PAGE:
What is Malaria?
Malaria is a serious disease caused by a microscopic parasite that affects red blood cells. There are 4 species of malaria parasite: Plasmodium falciparum, P. malariae, P. vivax, and P. ovale. The severity of disease depends on the species of Plasmodium causing the infection.
Who gets Malaria?
Any person can get malaria if they are bitten by a mosquito in a region where malaria occurs. Almost all cases in Canada are acquired during travel to other countries.
How is Malaria spread?
Infected humans carry the malaria parasite in their bloodstream. Malaria is spread when a mosquito ingests blood from an infected person. The malaria parasite develops into an infective stage within the mosquito and later is injected into another person when that infected mosquito feeds again. Malaria can also be acquired by receiving a blood transfusion from an infected donor, and by the sharing of contaminated syringes. Rarely, the parasite can be passed on to infants born to infected mothers.
What are the symptoms of Malaria?
Fever, chills, headache, and sweating are the most commonly seen symptoms. Less common symptoms are cough, diarrhea, respiratory distress, muscle pain and vomiting. Symptoms can occur in cycles of 48-72 hours.
Depending upon the species, severe illness may cause very serious complications which can result in coma and death. Infants may also acquire the disease at birth. The infected person may also develop relapses throughout their life.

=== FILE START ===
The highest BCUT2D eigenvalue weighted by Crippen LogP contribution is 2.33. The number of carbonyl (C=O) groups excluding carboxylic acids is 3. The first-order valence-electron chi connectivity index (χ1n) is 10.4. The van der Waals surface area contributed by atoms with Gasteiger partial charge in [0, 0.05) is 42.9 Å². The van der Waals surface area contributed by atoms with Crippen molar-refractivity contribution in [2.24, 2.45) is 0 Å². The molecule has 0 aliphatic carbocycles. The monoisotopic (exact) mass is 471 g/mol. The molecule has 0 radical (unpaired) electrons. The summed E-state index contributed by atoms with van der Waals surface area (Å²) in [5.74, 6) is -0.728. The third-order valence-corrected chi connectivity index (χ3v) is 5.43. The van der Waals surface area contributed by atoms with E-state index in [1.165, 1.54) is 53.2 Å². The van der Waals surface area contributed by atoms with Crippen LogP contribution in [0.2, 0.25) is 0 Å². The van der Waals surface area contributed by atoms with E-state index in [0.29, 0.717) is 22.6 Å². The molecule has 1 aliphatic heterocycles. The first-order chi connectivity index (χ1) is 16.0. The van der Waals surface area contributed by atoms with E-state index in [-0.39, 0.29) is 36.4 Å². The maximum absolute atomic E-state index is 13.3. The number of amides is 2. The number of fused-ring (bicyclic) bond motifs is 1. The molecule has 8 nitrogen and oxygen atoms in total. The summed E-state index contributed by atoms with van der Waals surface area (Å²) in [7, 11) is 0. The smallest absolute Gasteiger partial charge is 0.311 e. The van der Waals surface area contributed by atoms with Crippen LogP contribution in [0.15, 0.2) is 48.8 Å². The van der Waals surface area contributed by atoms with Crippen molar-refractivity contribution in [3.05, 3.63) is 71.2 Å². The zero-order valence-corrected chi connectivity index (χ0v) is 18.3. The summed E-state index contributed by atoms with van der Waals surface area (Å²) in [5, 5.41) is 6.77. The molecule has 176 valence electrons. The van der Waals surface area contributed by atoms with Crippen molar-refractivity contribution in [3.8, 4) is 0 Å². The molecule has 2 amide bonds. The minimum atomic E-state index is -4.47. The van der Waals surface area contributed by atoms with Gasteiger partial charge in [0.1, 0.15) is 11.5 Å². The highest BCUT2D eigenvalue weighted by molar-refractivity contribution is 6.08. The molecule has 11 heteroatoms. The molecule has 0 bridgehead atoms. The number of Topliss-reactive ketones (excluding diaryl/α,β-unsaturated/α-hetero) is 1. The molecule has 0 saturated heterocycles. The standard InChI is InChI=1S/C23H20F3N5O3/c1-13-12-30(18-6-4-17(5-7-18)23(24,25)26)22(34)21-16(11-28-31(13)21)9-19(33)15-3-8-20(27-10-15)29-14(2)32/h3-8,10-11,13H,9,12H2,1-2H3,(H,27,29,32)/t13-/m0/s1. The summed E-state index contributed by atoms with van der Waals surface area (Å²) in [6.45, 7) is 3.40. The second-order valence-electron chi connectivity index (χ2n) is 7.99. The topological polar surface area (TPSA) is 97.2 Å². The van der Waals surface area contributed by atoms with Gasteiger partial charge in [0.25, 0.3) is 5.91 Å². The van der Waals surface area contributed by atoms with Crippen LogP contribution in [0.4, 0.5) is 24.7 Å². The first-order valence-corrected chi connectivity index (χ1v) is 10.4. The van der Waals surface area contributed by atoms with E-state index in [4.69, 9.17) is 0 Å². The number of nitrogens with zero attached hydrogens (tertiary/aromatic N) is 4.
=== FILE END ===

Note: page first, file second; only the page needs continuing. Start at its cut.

How soon after exposure do symptoms appear?
The appearance of symptoms is dependent on the species of Plasmodium but can vary from 9 days to 12 months.
It is VERY IMPORTANT to see a physician if you develop any of these symptoms upon return from your travels especially if you have been to a known malaria risk area. Tell your physician about your travels.
Where is Malaria found?
Malaria is common in most developing countries. Travellers to Central and South America, the Caribbean, sub-Saharan Africa, India, Southeast Asia, the Middle East and South Pacific are especially at risk.
Do infected people need to be isolated or excluded from work or school?
Patients with malaria need not be excluded from work. Persons who have had malaria should not donate blood ever during their lives.
Can Malaria be treated?
Patients with malaria should immediately seek medical attention. Malaria can be effectively treated if diagnosed early, but infections caused by P. falciparum can cause more severe infections and can be harder to treat.
How can Malaria be prevented?
Although there is no vaccine currently available against malaria, there are oral drugs that can prevent travellers from getting infected while visiting areas in which malaria is common. Travellers to such areas can further protect themselves by using anti-mosquito measures such as mosquito netting and insect repellents.
It is very important for any person travelling to areas where malaria occurs to consult with their physician and/or local public health unit about the current recommendations for preventive medications against the disease. Information about the occurrence of malaria in various parts of the world and about the most effective preventive drugs can be obtained from the Centres for Disease Control and Prevention (CDC), your physician, and local public health departments.
This page provides basic information only. It must not take the place of medical advice, diagnosis or treatment. Always talk to a health care professional about any health concerns.
For Further Information
Call the Infectious Disease Program: (807) 625-5900
or toll-free 1-888-294-6630